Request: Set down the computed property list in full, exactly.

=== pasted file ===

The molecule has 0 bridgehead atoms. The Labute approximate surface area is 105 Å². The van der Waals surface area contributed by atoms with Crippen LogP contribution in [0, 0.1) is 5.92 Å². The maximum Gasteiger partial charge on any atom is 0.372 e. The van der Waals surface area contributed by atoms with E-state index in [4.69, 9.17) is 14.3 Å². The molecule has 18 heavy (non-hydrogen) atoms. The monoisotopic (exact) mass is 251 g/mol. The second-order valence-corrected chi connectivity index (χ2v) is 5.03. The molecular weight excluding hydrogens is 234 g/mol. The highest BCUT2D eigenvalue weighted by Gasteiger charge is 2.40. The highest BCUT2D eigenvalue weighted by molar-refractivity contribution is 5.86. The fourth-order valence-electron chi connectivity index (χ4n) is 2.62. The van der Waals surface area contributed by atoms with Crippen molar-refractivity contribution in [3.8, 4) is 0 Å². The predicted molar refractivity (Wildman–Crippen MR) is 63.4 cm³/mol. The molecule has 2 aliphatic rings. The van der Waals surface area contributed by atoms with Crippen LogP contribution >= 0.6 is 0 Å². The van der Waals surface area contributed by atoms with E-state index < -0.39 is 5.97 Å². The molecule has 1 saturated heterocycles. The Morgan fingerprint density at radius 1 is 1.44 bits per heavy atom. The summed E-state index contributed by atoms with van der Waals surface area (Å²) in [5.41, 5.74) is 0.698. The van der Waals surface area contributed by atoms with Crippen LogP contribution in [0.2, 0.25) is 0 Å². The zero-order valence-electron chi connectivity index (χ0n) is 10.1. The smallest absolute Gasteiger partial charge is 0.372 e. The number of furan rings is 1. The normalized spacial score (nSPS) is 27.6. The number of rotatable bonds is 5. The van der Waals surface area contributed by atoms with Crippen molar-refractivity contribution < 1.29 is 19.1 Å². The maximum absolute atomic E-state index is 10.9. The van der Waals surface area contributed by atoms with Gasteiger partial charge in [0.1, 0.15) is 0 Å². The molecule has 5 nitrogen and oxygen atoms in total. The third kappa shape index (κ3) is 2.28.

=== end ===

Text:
The molecule has 0 bridgehead atoms. The Labute approximate surface area is 105 Å². The van der Waals surface area contributed by atoms with Crippen LogP contribution in [0, 0.1) is 5.92 Å². The maximum Gasteiger partial charge on any atom is 0.372 e. The van der Waals surface area contributed by atoms with E-state index in [4.69, 9.17) is 14.3 Å². The molecule has 18 heavy (non-hydrogen) atoms. The monoisotopic (exact) mass is 251 g/mol. The second-order valence-corrected chi connectivity index (χ2v) is 5.03. The molecular weight excluding hydrogens is 234 g/mol. The highest BCUT2D eigenvalue weighted by Gasteiger charge is 2.40. The highest BCUT2D eigenvalue weighted by molar-refractivity contribution is 5.86. The fourth-order valence-electron chi connectivity index (χ4n) is 2.62. The van der Waals surface area contributed by atoms with Crippen molar-refractivity contribution in [3.8, 4) is 0 Å². The predicted molar refractivity (Wildman–Crippen MR) is 63.4 cm³/mol. The molecule has 2 aliphatic rings. The van der Waals surface area contributed by atoms with Crippen LogP contribution >= 0.6 is 0 Å². The van der Waals surface area contributed by atoms with E-state index < -0.39 is 5.97 Å². The molecule has 1 saturated heterocycles. The Morgan fingerprint density at radius 1 is 1.44 bits per heavy atom. The summed E-state index contributed by atoms with van der Waals surface area (Å²) in [5.41, 5.74) is 0.698. The van der Waals surface area contributed by atoms with Crippen LogP contribution in [0.2, 0.25) is 0 Å². The zero-order valence-electron chi connectivity index (χ0n) is 10.1. The smallest absolute Gasteiger partial charge is 0.372 e. The number of furan rings is 1. The normalized spacial score (nSPS) is 27.6. The number of rotatable bonds is 5. The van der Waals surface area contributed by atoms with Crippen molar-refractivity contribution < 1.29 is 19.1 Å². The maximum absolute atomic E-state index is 10.9. The van der Waals surface area contributed by atoms with Gasteiger partial charge in [0.1, 0.15) is 0 Å². The molecule has 5 nitrogen and oxygen atoms in total. The third kappa shape index (κ3) is 2.28.